• Model the Way – your words matter, when presenting a task, frame it as something they “get to do”.
  • Flip the Script – when you hear an employee utter, “have to”, kindly flip the script for them by explaining how they “get to” do the task at hand and how it will help them learn and grow.
  • Practice the Mentality – during team meetings ask each member to share something they are excited about “getting to do”

The other benefit of adopting the “get to” mentality is that it allows you to elevate how you spend your time. If there is something that you find yourself saying “you have to do”, but struggle to identify its value, it may be time to cut it out of your life or eliminate it from the team’s workload. It’s worth repeating that you only you control your time and how you spend it, so make the most of it. Take the power of “get to” and use it to your advantage.

How do you give everything to the opportunity? Leave a comment.

If you are looking for a leadership coach to train your team, contact Dean at Team Elite Performance.

The Staying Power of Integrated Marketing Communications

Photo by JJ Ying on Unsplash

In the early 2000s, the buzz phrase in marketing was integrated marketing communications (IMC). Industry professionals were continually talking about how marketing efforts needed to be “integrated,” similar to how marketers talk about digital marketing today. As each industry evolves, new disciplines emerge within the field and all the focus goes to what is new and exciting. Constant innovation is necessary, but that doesn’t mean we should forget about the principles and tactics that lead us to the latest trend.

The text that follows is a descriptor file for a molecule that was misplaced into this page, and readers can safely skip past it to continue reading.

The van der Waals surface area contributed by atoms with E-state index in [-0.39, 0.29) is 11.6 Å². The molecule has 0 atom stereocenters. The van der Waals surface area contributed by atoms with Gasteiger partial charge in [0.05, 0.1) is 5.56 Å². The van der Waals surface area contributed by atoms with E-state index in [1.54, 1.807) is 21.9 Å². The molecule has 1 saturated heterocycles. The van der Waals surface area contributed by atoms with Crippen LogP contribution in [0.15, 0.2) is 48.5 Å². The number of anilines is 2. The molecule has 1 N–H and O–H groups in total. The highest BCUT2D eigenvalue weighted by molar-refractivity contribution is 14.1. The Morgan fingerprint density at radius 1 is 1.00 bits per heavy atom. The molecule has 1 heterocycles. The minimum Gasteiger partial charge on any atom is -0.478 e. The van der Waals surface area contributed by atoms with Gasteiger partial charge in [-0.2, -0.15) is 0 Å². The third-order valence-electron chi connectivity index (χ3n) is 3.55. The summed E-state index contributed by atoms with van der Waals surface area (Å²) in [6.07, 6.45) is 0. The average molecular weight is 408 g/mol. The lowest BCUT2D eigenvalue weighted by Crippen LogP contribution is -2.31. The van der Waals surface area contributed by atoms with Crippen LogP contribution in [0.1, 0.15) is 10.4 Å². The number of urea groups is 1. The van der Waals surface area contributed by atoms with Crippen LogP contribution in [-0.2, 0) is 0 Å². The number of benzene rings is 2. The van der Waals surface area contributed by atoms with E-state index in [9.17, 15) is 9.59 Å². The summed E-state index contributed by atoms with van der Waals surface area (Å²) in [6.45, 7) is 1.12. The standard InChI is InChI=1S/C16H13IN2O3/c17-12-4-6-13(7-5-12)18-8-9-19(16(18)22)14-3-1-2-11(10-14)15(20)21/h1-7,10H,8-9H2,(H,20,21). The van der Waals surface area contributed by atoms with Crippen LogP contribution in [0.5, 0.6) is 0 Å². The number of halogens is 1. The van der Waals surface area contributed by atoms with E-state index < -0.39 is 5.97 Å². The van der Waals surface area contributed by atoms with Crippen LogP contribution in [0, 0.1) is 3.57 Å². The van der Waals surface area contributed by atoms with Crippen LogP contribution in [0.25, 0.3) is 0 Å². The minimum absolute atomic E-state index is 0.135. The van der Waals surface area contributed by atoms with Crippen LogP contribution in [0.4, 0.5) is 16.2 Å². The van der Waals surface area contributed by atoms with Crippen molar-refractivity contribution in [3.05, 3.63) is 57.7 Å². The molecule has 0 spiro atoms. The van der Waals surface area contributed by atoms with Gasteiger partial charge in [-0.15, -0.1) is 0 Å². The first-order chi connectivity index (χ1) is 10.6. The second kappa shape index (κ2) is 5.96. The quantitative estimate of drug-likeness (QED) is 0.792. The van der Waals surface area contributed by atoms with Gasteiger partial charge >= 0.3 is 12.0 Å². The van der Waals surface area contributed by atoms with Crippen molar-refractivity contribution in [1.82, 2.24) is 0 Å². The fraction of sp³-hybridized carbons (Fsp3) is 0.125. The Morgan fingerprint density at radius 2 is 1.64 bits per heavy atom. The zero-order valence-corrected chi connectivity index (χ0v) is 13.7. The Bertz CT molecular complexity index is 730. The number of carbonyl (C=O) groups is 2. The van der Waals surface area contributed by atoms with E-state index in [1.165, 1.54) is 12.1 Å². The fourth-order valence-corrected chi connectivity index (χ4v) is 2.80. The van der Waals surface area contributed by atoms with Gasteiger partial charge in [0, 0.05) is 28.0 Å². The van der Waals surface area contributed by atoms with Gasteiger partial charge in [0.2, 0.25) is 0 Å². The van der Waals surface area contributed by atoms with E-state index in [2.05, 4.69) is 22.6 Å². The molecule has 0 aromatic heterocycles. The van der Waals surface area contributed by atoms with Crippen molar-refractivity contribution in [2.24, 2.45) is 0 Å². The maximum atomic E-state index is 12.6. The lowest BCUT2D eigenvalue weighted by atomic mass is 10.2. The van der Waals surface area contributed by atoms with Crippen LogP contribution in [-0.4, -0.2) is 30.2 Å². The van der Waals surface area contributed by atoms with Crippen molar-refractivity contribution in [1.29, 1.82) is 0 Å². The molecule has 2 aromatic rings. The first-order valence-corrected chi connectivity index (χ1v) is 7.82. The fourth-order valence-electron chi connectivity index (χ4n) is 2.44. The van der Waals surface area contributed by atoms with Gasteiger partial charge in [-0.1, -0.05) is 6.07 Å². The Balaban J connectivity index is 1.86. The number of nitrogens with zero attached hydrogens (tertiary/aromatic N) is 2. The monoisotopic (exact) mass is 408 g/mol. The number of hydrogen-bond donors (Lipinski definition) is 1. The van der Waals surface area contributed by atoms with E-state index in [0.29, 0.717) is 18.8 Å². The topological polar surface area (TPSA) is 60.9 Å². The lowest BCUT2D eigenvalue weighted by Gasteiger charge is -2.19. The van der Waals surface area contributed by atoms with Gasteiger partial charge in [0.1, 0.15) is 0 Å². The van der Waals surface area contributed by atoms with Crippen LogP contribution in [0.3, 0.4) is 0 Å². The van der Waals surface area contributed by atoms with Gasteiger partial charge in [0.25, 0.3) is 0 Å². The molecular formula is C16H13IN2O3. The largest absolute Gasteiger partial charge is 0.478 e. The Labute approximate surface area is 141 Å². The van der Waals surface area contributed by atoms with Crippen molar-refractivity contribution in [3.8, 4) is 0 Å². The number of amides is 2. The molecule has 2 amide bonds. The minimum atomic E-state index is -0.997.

There are several aspects of marketing and communications. Each element provides a specific purpose and drive value in different ways. When all of the elements are linked, powerful results follow. As marketing leaders, it is critical we build teams that represent various types of marketing and communications, and that helps each team member integrate their efforts to ensure seamless execution of the marketing strategy. After all, we need to meet our customers where they are, and they are generally spread out over many different channels. Therefore, our messaging and branding needs to be consistent.

How do marcomm departments create integrated campaigns? The answer to this question may vary depending on budget and talent. However, marketers are used to wearing many hats and can likely handle juggling several elements of marcomm. Below is an outline of the various types of marcomm tactics you should consider including in your strategic marketing plan and then you can build your team around your plan.

Strategic Planning
Everything should start with a strategy. You need to have a well thought out plan to accomplish a comprehensive plan that is integrated. Strategic planning is likely done by a more senior level person that has a deep understanding of the target audiences, marketing tactics, channels, public relations, and is knowledgeable about the inner workings of the business.